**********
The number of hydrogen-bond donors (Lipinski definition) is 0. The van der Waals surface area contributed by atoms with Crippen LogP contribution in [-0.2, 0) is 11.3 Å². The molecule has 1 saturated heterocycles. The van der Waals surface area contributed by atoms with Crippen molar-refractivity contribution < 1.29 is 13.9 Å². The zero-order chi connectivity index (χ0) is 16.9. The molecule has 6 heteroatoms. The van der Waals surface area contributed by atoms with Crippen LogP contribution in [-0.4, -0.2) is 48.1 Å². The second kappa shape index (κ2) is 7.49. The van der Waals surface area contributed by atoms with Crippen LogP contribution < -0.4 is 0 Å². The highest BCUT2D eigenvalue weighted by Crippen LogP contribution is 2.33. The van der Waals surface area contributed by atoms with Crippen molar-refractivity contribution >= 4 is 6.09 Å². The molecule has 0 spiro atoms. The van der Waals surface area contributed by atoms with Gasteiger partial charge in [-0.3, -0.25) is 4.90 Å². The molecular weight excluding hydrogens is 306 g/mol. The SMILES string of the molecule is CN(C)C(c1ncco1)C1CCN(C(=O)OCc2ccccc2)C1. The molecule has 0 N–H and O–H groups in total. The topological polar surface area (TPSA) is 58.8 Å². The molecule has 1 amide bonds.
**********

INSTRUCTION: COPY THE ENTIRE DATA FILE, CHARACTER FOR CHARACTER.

The number of hydrogen-bond donors (Lipinski definition) is 0. The van der Waals surface area contributed by atoms with Crippen LogP contribution in [-0.2, 0) is 11.3 Å². The molecule has 1 saturated heterocycles. The van der Waals surface area contributed by atoms with Crippen molar-refractivity contribution < 1.29 is 13.9 Å². The zero-order chi connectivity index (χ0) is 16.9. The molecule has 6 heteroatoms. The van der Waals surface area contributed by atoms with Crippen LogP contribution in [-0.4, -0.2) is 48.1 Å². The second kappa shape index (κ2) is 7.49. The van der Waals surface area contributed by atoms with Crippen LogP contribution < -0.4 is 0 Å². The highest BCUT2D eigenvalue weighted by Crippen LogP contribution is 2.33. The van der Waals surface area contributed by atoms with Crippen molar-refractivity contribution >= 4 is 6.09 Å². The molecule has 0 spiro atoms. The van der Waals surface area contributed by atoms with Gasteiger partial charge in [-0.3, -0.25) is 4.90 Å². The molecular weight excluding hydrogens is 306 g/mol. The SMILES string of the molecule is CN(C)C(c1ncco1)C1CCN(C(=O)OCc2ccccc2)C1. The molecule has 0 N–H and O–H groups in total. The topological polar surface area (TPSA) is 58.8 Å². The molecule has 1 amide bonds.